in the conflagration which destroyed the old "Exchange Row." Books and
everything were lost, and no insurance.
Goodrich, however, immediately rallied, purchased new material, took into
partnership again T. T. Wilson, and on the first day of May, 1849, was issued
the first number of the Warren Ledger. They conducted it together about
two years, when Goodrich withdrew (he having received an appointment
as collector of tolls on the Pennsylvania Canal, at Harrisburg), and it fell into
the hands of Wilson alone. At the close of the fifth volume Wilson commended
his two or three hundred paying subscribers, but complained bitterly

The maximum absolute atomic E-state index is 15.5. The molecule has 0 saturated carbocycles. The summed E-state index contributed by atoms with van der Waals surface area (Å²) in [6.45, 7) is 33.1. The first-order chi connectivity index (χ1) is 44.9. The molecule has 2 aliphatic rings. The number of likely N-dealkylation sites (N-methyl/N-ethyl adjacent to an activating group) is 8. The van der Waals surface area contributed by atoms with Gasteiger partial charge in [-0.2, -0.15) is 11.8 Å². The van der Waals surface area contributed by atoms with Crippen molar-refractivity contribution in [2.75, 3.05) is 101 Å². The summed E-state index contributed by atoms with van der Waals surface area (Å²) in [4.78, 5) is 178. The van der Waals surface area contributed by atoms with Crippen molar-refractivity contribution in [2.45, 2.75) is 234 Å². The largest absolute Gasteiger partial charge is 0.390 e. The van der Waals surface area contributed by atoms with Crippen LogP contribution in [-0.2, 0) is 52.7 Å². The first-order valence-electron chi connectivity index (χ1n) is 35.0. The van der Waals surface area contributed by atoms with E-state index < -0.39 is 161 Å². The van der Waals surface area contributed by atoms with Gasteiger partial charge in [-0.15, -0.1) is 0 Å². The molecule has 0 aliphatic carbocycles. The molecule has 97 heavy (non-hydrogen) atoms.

of the four hundred who had failed to pay, many of them for the whole five
years, during which the paper had never missed a week nor published a half
sheet. On the 14th of March, 1854, S. J. Goodrich announced his return here;
and from April 1 to August 8, of that year, the Ledger was carried on by
Goodrich & Wilson, when the latter sold his interest to A. W. Stevens. It
was then published by Goodrich & Stevens until February 13, 1855, when
Goodrich sold his interest to Thomas Clemons, from which time it was
conducted by Clemons & Stevens until March 11, 1856, when Stevens sold out
to John Daily. Clemons & Daily commenced April 1, 1856, and continued
together one year, when they transferred their interests to, or for the use of,
D. W. C. James. Mr. James officiated as its editor and publisher from the spring
of 1857 to November 30, 1860, when it passed into the hands of W. J. Clemons,
who managed it alone until May 29, 1861, when Charles Dinsmoor became